New Study Says: No "Gifted" Children in Language or Maths Learning
A recent study of children's learning abilities and their DNA formations found that there is no such thing as an "innate talent" in children that determines whether they can learn a language or mathematics better than others.
The research was carried out by geneticists from Britain's Oxford University, King's College London and University College London. It covered some 12-year-old twins and unrelated children from 2,800 families in the UK; all the children were asked to take a reading comprehension test and a math test based on the national curriculum. Researchers then compared children's test results with their genetic data. Eventually, there came the conclusion that about half of the genes which influence the literacy of children of this age also influence their performance in maths. In other words, the long-existing myth that some children are blessed with language or math abilities is now untenable. According to the study, one's genes determine how difficult it is for him (or her) to learn something, rather than how he could outperform others in a certain field.
Scientists pointed out that a child's growing environment and life experience are as important as genes to shape their study behaviors. That is to say, if a child is unfortunately determined by his DNA that he will find it hard to learn things, parents and teachers will need to make more efforts to help him with his studies.
Professor Robert Plomin at King's College told the Telegraph that this was the first time genetic influence on learning ability was examined by using DNA alone, but the study didn't reveal which genes rule men's literacy or numeracy. Other views agree that the study arouse people's awareness of developing effective learning environments that are tailored to children's individual needs. However, there have been fears from opponents against genetic research in education because they feel that according to the outcomes of such researches, some children will be considered "doomed to fail" in an early stage.
If there's no gene that gives a child superiority in learning a language or maths, then how can we explain that some children, in fact, do "have an ear" for languages or do maths better than their peers? Educators have been studying this question since many decades ago. As for language study, there used to be various versions of "language aptitude tests" to see if a person can master a foreign language successfully, but criticism against such tests have always existed. Most linguists nowadays have reached a consensus that one's attitude and the immersion in the language environment are the key factors influencing his performance in language learning. To put it short, hard work, motivation and immersion together make one succeed.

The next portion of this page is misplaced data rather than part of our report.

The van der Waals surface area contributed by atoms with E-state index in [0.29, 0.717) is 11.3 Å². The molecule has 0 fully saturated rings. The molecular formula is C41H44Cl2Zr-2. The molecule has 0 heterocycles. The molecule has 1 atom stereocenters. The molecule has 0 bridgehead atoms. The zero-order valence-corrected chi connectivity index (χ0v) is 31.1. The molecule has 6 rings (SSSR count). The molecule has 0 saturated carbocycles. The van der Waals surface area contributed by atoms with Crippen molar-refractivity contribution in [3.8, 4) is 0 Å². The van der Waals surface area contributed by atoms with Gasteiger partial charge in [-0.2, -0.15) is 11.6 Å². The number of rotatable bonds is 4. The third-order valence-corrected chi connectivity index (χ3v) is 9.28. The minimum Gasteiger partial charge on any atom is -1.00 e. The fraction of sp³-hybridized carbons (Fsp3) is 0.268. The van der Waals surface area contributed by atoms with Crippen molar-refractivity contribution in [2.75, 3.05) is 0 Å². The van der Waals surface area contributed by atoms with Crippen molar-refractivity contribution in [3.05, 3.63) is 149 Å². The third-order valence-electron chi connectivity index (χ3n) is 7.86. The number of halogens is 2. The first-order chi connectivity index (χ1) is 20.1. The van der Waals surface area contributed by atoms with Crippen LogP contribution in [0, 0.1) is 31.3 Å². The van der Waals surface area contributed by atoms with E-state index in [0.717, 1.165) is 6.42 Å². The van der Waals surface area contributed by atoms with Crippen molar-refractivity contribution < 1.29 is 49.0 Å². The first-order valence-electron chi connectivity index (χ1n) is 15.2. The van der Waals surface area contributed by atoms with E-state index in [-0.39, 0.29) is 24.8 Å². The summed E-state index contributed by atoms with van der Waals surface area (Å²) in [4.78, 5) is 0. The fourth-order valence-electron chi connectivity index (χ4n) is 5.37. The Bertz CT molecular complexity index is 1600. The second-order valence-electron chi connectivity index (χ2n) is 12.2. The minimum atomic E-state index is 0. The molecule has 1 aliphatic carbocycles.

Based on former studies and experiments, the reason why many children fear maths lies in their fear of failure. A famous contrast test was carried out earlier in which researchers divided a number of children into two groups and gave them some math questions to answer. After their results were revealed, parents were instructed by the researchers to greet their children in different ways. Parents of one group were told to praise children for their efforts to solve questions, while those of the other group would praise children for the high scores they achieved. Then, the children were put to sit one more test. This time they were given two sets of question, one was labeled "very difficult" and the other "simpler than last time". Every child was left to his own choice which set to do. It turned out that for the group which would be praised for efforts, 90% of the children chose the difficult set of questions, while the majority of the other group which was praised for high scores (that is, intelligence) picked the simpler set. This experiment showed how parents' behavior in giving compliments and encouragement could shape children's attitude towards maths learning. In an exam-oriented education system, children are afraid of getting wrong answers, unaware that trying different means and getting wrong answers are actually very good ways to explore the field of maths.
From the previous studies and experiments, we can come to the conclusion that the outcome of learning is never determined solely by DNA or teaching methods, but is influenced by multiple factors including genetics, motivation and the learning environment. A "talent" is something one can acquire by effort, if not born with.